Lt. Gen. Niu Zhizhong briefly described the purpose of his trip to Tibet; he expressed his gratitude to the regional party committee and the Tibet government for their support in the build up the People’s Armed Police Force; he also congratulated the Tibetan leaders for the region's achievements in terms of development and ‘stabilization’ of the region.
He spoke of the long-term dedication of all cadres posted on the snow-covered plateau, and their work for the masses. He said that Tibet Armed Police Force should continue to follow the Party's command (are they not always following??); they should serve the people in the fine heroic tradition; they should actively participate in the local construction, in order to build a well-off society and realize the great rejuvenation of the Chinese Dream (so dear to Xi Jinping).
Nothing really new, except that the Commander of the Tibet Armed Police Corps Maj. Gen. Song Baoshan, and the Political Commissar of the Tibet Armed Police Corps, (now) Lt. Gen. Tang Xiao were in attendance.
While Tang Xiao had just received his promotion, it is not the case for Song Baoshan who remains Major General.
What a public insult for Song!
A military expert told The South China Morning Post that "the commanding officer of Tibet’s armed police force is expected to be promoted to a rank equivalent to lieutenant general as well, because the commanding chief of an army usually has a rank at least equal to that of a political commissar."
The issue is that Song has not been promoted.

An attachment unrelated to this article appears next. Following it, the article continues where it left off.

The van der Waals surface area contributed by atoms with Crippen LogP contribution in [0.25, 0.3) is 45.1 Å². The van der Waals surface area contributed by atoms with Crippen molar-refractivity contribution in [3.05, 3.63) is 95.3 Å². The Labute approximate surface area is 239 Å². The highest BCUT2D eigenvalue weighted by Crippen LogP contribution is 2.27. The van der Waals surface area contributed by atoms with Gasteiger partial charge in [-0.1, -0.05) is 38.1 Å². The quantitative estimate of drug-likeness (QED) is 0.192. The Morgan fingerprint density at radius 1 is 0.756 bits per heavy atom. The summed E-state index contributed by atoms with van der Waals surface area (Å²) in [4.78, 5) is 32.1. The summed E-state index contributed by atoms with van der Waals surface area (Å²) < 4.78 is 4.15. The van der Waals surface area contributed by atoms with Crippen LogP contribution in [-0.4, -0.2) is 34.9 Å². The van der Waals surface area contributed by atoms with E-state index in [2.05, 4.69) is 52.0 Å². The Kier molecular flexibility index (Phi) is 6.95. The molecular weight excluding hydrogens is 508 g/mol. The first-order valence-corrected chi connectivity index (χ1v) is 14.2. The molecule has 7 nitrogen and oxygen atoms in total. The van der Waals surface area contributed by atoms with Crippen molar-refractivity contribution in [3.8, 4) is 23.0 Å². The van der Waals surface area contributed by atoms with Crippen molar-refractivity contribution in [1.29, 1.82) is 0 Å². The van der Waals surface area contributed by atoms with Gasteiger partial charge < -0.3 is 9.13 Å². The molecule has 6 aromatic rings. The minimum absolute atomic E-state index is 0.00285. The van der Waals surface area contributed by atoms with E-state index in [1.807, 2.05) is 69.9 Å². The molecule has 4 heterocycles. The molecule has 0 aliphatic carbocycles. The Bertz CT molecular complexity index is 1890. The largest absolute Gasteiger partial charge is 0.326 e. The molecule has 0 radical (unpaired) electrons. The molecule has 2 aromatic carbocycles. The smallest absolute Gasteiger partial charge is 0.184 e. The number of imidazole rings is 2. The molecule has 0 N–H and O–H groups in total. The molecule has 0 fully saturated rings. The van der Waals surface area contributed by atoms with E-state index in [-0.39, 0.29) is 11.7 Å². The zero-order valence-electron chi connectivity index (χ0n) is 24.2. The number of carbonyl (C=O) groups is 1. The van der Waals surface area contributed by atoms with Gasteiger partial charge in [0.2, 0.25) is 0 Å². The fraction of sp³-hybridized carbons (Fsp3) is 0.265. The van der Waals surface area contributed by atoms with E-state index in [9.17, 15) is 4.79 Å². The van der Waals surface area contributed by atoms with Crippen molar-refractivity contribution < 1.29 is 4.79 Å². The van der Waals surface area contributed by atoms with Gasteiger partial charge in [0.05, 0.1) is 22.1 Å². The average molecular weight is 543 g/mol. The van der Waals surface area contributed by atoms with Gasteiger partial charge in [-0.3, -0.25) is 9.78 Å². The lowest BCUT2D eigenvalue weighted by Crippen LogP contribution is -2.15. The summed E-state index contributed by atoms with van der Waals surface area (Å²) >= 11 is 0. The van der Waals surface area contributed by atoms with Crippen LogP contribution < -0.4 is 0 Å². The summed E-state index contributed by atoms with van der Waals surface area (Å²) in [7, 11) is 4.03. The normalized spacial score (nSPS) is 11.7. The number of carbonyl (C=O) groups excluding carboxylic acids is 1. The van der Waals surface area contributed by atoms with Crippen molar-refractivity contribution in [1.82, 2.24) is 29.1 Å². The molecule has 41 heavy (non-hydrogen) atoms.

The expert explains thus the strange situation: "The very fact that the political commissar’s promotion came before that of the commanding officer underscored the notion of ‘party commands the gun’.”
The expert believes: "The directive of the promotion is intended to show that military must only answer to party leadership and serve the best interest of the Party.”
Well, it is one explanation.
Let us first see if Song Baoshan is also promoted, he may not, in which case, 'experts' will have to find another explanation.

Wednesday, October 8, 2014

Tibet: why is China so nervous?

China is slowly but surely tightening its grip on Tibet.
The latest sign is the 'upgradation' of the status of the Tibet Armed Police's Political Commissar.
The Global Times yesterday announced : "China's Central Military Commission upgraded the political status of the political commissar of the Armed Police Corps of the Tibet Autonomous Region, indicating the central government's determination to safeguard regional stability".
The Communist mouthpiece quotes 'experts'.